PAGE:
The Center for Staphylococcal Research provides community outreach and education programs; herein we provide a discussion of Staphylococcus and methicillin-resistant Staphylococcus aureus (MRSA), which is a type of staph that has become resistant to penicillin based antibiotics.

Staph is the common name for a group of bacteria in the genus Staphylococcus. This latter word may sound intimidating, but by breaking it down, we find that “staph” is Latin for grape-like clusters, and “coccus” is Latin for round, meaning that this is a group of bacteria that appear under the microscope as round, grape-like clusters. The pictures to the right show how scientists came up with this bacteria's name due to its appearance. There are over 30 species of staph, with the most common in humans being Staphylococcus aureus and Staphylococcus epidermidis.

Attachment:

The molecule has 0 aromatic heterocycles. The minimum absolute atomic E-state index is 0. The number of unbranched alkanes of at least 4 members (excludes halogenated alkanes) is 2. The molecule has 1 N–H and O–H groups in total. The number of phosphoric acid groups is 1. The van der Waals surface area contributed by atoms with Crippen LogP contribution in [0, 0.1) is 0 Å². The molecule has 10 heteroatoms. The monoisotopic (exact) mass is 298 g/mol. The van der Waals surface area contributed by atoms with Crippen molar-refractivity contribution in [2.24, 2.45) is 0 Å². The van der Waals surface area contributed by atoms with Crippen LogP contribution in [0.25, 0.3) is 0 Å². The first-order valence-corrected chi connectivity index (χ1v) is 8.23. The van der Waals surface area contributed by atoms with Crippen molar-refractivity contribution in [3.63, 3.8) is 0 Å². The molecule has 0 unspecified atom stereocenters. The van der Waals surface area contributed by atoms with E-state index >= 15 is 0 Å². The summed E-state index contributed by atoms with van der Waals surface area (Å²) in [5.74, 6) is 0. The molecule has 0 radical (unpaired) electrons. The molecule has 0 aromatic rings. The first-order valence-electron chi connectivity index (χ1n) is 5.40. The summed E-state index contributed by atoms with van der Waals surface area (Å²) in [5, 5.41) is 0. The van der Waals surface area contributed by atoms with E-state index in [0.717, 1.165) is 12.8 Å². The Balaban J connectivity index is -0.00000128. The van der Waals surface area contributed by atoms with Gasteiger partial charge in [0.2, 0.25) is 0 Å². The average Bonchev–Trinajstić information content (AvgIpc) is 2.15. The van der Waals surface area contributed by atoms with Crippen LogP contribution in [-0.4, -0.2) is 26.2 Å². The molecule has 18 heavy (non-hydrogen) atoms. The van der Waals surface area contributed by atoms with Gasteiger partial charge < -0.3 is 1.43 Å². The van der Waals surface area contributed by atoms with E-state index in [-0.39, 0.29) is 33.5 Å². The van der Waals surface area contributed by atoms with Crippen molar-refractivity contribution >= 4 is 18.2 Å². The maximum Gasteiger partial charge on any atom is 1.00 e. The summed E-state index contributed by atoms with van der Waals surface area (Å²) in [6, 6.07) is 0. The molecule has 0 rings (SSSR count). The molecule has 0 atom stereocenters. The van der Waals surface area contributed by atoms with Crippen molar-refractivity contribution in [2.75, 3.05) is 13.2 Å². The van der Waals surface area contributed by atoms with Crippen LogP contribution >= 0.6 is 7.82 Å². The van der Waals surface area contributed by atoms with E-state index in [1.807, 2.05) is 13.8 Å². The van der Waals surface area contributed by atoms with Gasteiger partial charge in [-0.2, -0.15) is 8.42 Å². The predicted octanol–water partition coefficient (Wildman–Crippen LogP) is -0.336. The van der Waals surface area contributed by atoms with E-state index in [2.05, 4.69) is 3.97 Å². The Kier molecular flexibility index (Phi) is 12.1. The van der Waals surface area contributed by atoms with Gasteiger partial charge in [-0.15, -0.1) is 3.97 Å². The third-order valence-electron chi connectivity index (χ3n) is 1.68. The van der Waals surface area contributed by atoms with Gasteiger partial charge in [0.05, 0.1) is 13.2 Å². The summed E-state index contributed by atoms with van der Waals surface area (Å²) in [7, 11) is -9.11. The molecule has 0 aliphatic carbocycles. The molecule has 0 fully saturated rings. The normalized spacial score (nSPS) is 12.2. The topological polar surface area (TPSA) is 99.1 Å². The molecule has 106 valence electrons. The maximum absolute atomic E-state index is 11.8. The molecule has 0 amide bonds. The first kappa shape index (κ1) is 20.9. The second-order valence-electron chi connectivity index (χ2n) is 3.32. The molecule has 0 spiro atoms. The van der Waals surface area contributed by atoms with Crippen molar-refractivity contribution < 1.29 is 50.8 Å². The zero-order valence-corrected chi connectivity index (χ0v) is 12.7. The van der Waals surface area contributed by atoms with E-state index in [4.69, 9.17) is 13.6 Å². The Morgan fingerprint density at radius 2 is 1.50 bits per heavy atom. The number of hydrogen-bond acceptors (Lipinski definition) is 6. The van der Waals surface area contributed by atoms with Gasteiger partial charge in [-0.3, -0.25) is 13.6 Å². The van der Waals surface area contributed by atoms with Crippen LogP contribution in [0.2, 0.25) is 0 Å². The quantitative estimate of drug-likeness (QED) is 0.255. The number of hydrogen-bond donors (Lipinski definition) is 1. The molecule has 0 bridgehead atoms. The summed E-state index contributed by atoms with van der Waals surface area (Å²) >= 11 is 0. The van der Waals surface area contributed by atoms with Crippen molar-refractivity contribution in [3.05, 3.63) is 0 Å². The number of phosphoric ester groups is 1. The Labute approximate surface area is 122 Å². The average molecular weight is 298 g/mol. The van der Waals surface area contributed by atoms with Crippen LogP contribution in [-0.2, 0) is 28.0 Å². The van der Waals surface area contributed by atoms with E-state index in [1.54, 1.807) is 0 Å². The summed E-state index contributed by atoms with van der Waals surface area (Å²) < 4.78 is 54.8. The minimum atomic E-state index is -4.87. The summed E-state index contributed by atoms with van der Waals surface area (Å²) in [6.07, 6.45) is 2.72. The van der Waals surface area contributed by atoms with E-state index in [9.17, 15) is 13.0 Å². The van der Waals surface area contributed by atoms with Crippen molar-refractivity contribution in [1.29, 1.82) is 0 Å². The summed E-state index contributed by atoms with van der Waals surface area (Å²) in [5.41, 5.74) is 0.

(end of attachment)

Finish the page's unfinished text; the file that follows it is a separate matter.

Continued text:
S. aureus under SEM 
Under a very high magnification of 50,000x, this scanning electron micrograph (SEM) shows a strain of S. aureus bacteria. Content Providers(s): CDC/Matthew J. Arduino, DRPH.

S. aureus under SEM
This colorized version depicts a scanning electron micrograph (SEM) of two S. epidermidis bacteria. Content Providers(s): CDC/Segrid McAllister.

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